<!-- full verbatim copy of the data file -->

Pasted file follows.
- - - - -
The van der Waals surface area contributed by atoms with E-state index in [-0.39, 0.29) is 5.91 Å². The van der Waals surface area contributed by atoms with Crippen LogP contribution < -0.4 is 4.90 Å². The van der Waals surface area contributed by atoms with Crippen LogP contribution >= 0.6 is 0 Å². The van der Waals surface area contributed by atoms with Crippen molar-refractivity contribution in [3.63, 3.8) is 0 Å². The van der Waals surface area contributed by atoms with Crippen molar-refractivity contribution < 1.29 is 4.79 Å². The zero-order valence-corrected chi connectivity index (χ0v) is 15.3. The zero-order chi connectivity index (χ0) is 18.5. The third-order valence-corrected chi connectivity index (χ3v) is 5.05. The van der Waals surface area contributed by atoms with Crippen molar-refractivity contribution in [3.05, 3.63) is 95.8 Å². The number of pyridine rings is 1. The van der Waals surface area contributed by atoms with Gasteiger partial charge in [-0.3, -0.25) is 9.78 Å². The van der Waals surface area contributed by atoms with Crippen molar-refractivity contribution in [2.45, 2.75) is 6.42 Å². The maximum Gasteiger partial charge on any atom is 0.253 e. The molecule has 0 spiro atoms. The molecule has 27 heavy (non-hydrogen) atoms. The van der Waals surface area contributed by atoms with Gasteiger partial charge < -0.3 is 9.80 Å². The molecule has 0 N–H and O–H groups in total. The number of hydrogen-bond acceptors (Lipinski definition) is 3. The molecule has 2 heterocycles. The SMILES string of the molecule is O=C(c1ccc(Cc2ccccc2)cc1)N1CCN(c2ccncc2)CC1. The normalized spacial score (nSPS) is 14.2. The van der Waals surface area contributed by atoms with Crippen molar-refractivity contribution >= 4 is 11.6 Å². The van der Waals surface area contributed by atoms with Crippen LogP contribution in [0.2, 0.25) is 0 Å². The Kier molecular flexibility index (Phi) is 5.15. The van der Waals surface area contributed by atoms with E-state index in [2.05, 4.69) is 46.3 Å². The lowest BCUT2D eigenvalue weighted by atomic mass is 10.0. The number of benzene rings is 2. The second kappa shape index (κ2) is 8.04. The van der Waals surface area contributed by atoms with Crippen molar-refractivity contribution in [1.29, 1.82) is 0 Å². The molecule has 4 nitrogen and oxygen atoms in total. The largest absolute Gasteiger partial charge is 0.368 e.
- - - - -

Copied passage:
The van der Waals surface area contributed by atoms with E-state index in [-0.39, 0.29) is 5.91 Å². The van der Waals surface area contributed by atoms with Crippen LogP contribution < -0.4 is 4.90 Å². The van der Waals surface area contributed by atoms with Crippen LogP contribution >= 0.6 is 0 Å². The van der Waals surface area contributed by atoms with Crippen molar-refractivity contribution in [3.63, 3.8) is 0 Å². The van der Waals surface area contributed by atoms with Crippen molar-refractivity contribution < 1.29 is 4.79 Å². The zero-order valence-corrected chi connectivity index (χ0v) is 15.3. The zero-order chi connectivity index (χ0) is 18.5. The third-order valence-corrected chi connectivity index (χ3v) is 5.05. The van der Waals surface area contributed by atoms with Crippen molar-refractivity contribution in [3.05, 3.63) is 95.8 Å². The number of pyridine rings is 1. The van der Waals surface area contributed by atoms with Gasteiger partial charge in [-0.3, -0.25) is 9.78 Å². The van der Waals surface area contributed by atoms with Crippen molar-refractivity contribution in [2.45, 2.75) is 6.42 Å². The maximum Gasteiger partial charge on any atom is 0.253 e. The molecule has 0 spiro atoms. The molecule has 27 heavy (non-hydrogen) atoms. The van der Waals surface area contributed by atoms with Gasteiger partial charge < -0.3 is 9.80 Å². The molecule has 0 N–H and O–H groups in total. The number of hydrogen-bond acceptors (Lipinski definition) is 3. The molecule has 2 heterocycles. The SMILES string of the molecule is O=C(c1ccc(Cc2ccccc2)cc1)N1CCN(c2ccncc2)CC1. The normalized spacial score (nSPS) is 14.2. The van der Waals surface area contributed by atoms with Crippen molar-refractivity contribution >= 4 is 11.6 Å². The van der Waals surface area contributed by atoms with Crippen LogP contribution in [0.2, 0.25) is 0 Å². The Kier molecular flexibility index (Phi) is 5.15. The van der Waals surface area contributed by atoms with E-state index in [2.05, 4.69) is 46.3 Å². The lowest BCUT2D eigenvalue weighted by atomic mass is 10.0. The number of benzene rings is 2. The second kappa shape index (κ2) is 8.04. The van der Waals surface area contributed by atoms with Crippen molar-refractivity contribution in [1.29, 1.82) is 0 Å². The molecule has 4 nitrogen and oxygen atoms in total. The largest absolute Gasteiger partial charge is 0.368 e.